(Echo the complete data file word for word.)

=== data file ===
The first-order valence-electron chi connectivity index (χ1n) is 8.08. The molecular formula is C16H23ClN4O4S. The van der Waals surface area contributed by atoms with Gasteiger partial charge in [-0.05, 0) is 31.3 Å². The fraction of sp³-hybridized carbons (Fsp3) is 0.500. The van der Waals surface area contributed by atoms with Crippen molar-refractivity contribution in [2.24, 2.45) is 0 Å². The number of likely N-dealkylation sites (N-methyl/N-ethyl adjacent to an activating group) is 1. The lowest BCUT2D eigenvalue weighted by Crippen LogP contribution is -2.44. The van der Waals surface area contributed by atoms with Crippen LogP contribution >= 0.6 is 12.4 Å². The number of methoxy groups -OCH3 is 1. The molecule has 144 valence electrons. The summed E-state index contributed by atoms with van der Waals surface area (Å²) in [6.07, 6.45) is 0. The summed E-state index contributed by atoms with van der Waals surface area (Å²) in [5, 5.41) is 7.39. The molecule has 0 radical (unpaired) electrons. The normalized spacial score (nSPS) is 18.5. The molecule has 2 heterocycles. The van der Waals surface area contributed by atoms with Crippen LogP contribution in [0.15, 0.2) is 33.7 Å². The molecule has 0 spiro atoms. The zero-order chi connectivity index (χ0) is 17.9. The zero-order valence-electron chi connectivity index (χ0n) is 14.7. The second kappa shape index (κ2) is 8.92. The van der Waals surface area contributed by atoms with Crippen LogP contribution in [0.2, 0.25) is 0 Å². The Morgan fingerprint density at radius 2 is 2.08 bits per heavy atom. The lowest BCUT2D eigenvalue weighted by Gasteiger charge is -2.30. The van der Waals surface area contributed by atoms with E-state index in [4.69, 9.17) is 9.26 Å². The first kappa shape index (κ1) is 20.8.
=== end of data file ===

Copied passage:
The first-order valence-electron chi connectivity index (χ1n) is 8.08. The molecular formula is C16H23ClN4O4S. The van der Waals surface area contributed by atoms with Gasteiger partial charge in [-0.05, 0) is 31.3 Å². The fraction of sp³-hybridized carbons (Fsp3) is 0.500. The van der Waals surface area contributed by atoms with Crippen molar-refractivity contribution in [2.24, 2.45) is 0 Å². The number of likely N-dealkylation sites (N-methyl/N-ethyl adjacent to an activating group) is 1. The lowest BCUT2D eigenvalue weighted by Crippen LogP contribution is -2.44. The van der Waals surface area contributed by atoms with Crippen LogP contribution >= 0.6 is 12.4 Å². The number of methoxy groups -OCH3 is 1. The molecule has 144 valence electrons. The summed E-state index contributed by atoms with van der Waals surface area (Å²) in [6.07, 6.45) is 0. The summed E-state index contributed by atoms with van der Waals surface area (Å²) in [5, 5.41) is 7.39. The molecule has 0 radical (unpaired) electrons. The normalized spacial score (nSPS) is 18.5. The molecule has 2 heterocycles. The van der Waals surface area contributed by atoms with Crippen LogP contribution in [0.15, 0.2) is 33.7 Å². The molecule has 0 spiro atoms. The zero-order chi connectivity index (χ0) is 17.9. The zero-order valence-electron chi connectivity index (χ0n) is 14.7. The second kappa shape index (κ2) is 8.92. The van der Waals surface area contributed by atoms with Crippen LogP contribution in [0.2, 0.25) is 0 Å². The Morgan fingerprint density at radius 2 is 2.08 bits per heavy atom. The lowest BCUT2D eigenvalue weighted by Gasteiger charge is -2.30. The van der Waals surface area contributed by atoms with E-state index in [4.69, 9.17) is 9.26 Å². The first kappa shape index (κ1) is 20.8.